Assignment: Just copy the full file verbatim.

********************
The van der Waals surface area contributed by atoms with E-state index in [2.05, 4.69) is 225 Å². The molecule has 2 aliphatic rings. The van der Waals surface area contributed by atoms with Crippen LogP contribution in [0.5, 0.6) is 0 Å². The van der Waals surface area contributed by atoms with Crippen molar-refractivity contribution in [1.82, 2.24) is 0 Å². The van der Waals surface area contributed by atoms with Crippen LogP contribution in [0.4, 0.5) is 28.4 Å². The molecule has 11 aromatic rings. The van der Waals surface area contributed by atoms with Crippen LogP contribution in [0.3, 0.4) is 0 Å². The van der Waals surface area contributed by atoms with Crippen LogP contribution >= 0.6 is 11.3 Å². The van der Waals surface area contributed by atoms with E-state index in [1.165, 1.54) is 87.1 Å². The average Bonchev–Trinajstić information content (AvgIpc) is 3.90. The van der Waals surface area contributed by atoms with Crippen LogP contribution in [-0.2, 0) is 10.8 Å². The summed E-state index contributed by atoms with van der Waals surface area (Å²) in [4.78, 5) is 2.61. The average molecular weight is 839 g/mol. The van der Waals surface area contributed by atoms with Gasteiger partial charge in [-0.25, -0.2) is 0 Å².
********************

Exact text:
The van der Waals surface area contributed by atoms with E-state index in [2.05, 4.69) is 225 Å². The molecule has 2 aliphatic rings. The van der Waals surface area contributed by atoms with Crippen LogP contribution in [0.5, 0.6) is 0 Å². The van der Waals surface area contributed by atoms with Crippen molar-refractivity contribution in [1.82, 2.24) is 0 Å². The van der Waals surface area contributed by atoms with Crippen LogP contribution in [0.4, 0.5) is 28.4 Å². The molecule has 11 aromatic rings. The van der Waals surface area contributed by atoms with Crippen LogP contribution in [0.3, 0.4) is 0 Å². The van der Waals surface area contributed by atoms with Crippen LogP contribution >= 0.6 is 11.3 Å². The van der Waals surface area contributed by atoms with E-state index in [1.165, 1.54) is 87.1 Å². The average Bonchev–Trinajstić information content (AvgIpc) is 3.90. The van der Waals surface area contributed by atoms with Crippen LogP contribution in [-0.2, 0) is 10.8 Å². The summed E-state index contributed by atoms with van der Waals surface area (Å²) in [4.78, 5) is 2.61. The average molecular weight is 839 g/mol. The van der Waals surface area contributed by atoms with Gasteiger partial charge in [-0.25, -0.2) is 0 Å².